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Pensioner bonds safe as NS&I cuts Guaranteed rates

Pensioner bonds safe as NS&I cuts Guaranteed rates

Category: Savings

NS&I announced today that it is cutting the rate on its three-year Guaranteed Growth and Guaranteed Income Bonds by 0.25%, effective immediately. Luckily for those coming to the end of their Pensioner Bond term, however, those who roll over will be spared the rate cut. But is it your best option?

Three-year fixed rates

National Savings and Investments (NS&I) are backed by the Government, so while savers can feel extra secure, NS&I also have to achieve a certain balance in their finances. That's why, given the popularity of all their accounts, they've now decided to reduce the rate on their three-year Guaranteed Growth Bond from 2.20% to 1.95% and their Guaranteed Income Bond from 2.15% gross to 1.90% gross (1.92% AER).

"Whilst it's disappointing to see NS&I cutting these rates, savers shouldn't be too disheartened as they can get a better deal elsewhere," Rachel Springall, finance expert at, commented. "Taking a few moments to scan our own Best Buy tables shows Vanquis Bank paying 2.30% from as little as £1,000, which sits at the top of the market, but savers will need to apply online."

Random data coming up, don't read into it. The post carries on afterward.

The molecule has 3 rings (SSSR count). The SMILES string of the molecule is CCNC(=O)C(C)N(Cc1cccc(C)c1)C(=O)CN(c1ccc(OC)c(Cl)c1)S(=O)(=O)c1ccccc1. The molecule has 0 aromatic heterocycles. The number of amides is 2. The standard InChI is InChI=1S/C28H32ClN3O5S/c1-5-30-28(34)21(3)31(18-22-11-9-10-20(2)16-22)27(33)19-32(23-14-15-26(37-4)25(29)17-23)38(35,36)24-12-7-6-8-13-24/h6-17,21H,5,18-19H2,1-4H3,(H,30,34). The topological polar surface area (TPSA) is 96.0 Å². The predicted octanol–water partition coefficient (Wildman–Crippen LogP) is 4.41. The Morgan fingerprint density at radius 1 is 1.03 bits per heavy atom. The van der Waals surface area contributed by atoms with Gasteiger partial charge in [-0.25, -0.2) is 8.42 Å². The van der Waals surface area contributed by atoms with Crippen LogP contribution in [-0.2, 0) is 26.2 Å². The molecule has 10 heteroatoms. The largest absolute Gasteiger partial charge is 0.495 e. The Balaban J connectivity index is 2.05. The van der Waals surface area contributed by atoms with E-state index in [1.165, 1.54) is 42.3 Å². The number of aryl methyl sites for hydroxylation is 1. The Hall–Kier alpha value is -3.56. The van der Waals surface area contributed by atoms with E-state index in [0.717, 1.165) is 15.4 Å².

The three-year fixed bond Best Buys further show that a lot of rates will now outperform NS&I, which means there should be plenty of alternatives to choose from for those looking to get a great rate. And with £85,000 currently protected per banking group in any UK savings account, thanks to the Financial Services Compensation Scheme, you shouldn't be afraid to look elsewhere.

Pensioners safe, but sound?

This also goes for pensioners. According to NS&I's statement, "customers who have maturing three-year Guaranteed Growth Bonds and three-year 65+ Guaranteed Growth Bonds will be able to roll over their investment for another three-year term at a rate of 2.20% gross/AER – as stated in their maturity pack."

However, that doesn't mean those with maturing bonds should simply roll their funds over – looking around and doing your research before deciding what to do with your money is always a good idea. You might even want to look at a fixed rate bond with a different term, or invest your money somewhere else altogether.

Disclaimer: Information is correct as of the date of publication (shown at the top of this article). Any products featured may be withdrawn by their provider or changed at any time.